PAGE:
Skip to main content

Voice Biometrics potentials in FSI

Voice biometrics often refers to speaker authentication- this is the technology that confirms if caller identity is the one, who claims. However, voice biometrics has more to offer which have been less investigated. 

Voice biometrics has gained a lot of traction in the last few years in FSI. The technology has moved from the realm of science fiction into the risk management toolkit of an increasing number of enterprises. Most recently, Bank of Australia implemented the technology to prevent malicious account takeovers [1]. Tech giants have integrated voice biometrics into home assistant platforms so that online payments could be made just by voice with reliable authentication.

Voice biometrics often refers to speaker authentication- this is the technology that confirms if caller identity is the one, who claims. However, voice biometrics has more to offer which have been less investigated. These are mostly characterised by speaker identification technology.

Speaker authentication is a one-to-one matching. It meets the relatively simple problem statement “Is the person speaking, the person who claims to be?” People largely communicate with businesses via contact centres so use of voice in the verification process comes in handy. Authentication using voice is convenient, and done well can improve customer experience,​ and significantly reduce average handle time, drives efficiency, and reduces operational costs. As opposed to speaker authentication, speaker identification is a one to many (or none) matching problem. This is a more complex technology comparing to earlier one which is capable of monitoring audio files to identify some targeted voices in tonnes of conversations. Let’s review some offerings of technology in FSI.

Call centre conversations are a crucial data source in conduct investigations. Voice biometric can be employed to identify targeted agents, staff with a previous misconduct or a complaining customer to gather more evidence. Further, voice models could be trained to detect voice of targeted fraudsters in call centres to prevent further losses as imposter could be identified in seconds and agent notified immediately. Technology can also search old conversations for fraudsters voices to get more evidence, or to counteract further attacks.

Voice fingerprint can be searched in recorded calls to link conversations to individuals being customers or agents for further assessments for surveillance purposes. This is especially helpful for historic recordings where there is no metadata to determine speakers- which is quite the case for older call centre platforms.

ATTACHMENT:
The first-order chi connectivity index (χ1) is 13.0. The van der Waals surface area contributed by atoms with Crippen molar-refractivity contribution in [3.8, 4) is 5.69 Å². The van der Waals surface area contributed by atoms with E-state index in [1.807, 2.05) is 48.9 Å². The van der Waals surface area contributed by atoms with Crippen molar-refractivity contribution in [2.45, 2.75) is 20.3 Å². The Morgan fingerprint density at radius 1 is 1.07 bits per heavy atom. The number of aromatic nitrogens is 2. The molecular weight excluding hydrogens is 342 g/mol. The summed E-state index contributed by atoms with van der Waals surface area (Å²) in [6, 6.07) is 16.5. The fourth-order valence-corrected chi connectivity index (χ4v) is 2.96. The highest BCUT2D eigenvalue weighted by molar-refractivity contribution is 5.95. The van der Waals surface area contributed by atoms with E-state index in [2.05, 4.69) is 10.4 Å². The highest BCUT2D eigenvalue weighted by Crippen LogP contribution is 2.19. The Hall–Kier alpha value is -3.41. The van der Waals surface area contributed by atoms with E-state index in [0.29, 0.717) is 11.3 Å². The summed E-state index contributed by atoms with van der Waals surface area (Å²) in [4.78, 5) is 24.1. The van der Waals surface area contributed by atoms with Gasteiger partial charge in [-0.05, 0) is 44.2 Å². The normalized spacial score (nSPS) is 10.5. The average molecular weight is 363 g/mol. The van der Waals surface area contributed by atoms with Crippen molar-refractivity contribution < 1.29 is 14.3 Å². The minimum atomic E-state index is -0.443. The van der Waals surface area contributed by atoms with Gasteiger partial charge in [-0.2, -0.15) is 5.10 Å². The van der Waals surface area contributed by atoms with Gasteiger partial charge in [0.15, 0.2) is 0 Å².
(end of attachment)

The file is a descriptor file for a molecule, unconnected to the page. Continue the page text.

The other area voice biometrics has potential is law enforcement and more specifically Anti-Money Laundering (AML)/Counter Terrorism Financing (CTF). The cost of AML/CTF incompliance is increasing as regulatory bodies tighten up mandated obligations [3]. Rapidly growing and complex regulations under their dynamic nature makes compliance quite challenging for financial sector. This put companies at risk of hefty penalties, loss of reputation, and can jeopardize long-term growth. Voice biometrics can proactively be employed to detect and monitor voice interactions with sensitive customers by using their voice prints. Such customer could be an individual with a suspicious activity or a Politically Exposed Person (PEP). Technology recognises target voice print, over phone calls or VOIP (Voice Over IP) to capture and link recordings to provisioned automated or manual risk assessments or to collect evidence to support investigations. Even synthesised voices could be tracked by this technology so there is less chance to escape from being identified.

Lastly in area of culture, ethics, and behavioural monitoring- audio communications of staff in internal and external conversations could be basis of individually curated training and remunerations or for audit and inspection purposes. 

We are here to help

Deloitte Risk Advisory has developed a solid voice capability and have already delivered a couple of successful deliveries in this space. Please reach out and our team will be delighted to work with you to explore potentials in risk management.


[1] Bank of Australia

[2] Consumer Remediation Draft

[3] Anti-Money Laundering and Counter-Terrorism Financing ACT 2006,


Bahram Nezhad - Specialist Senior Manager, Financial Regulatory and Risk Insights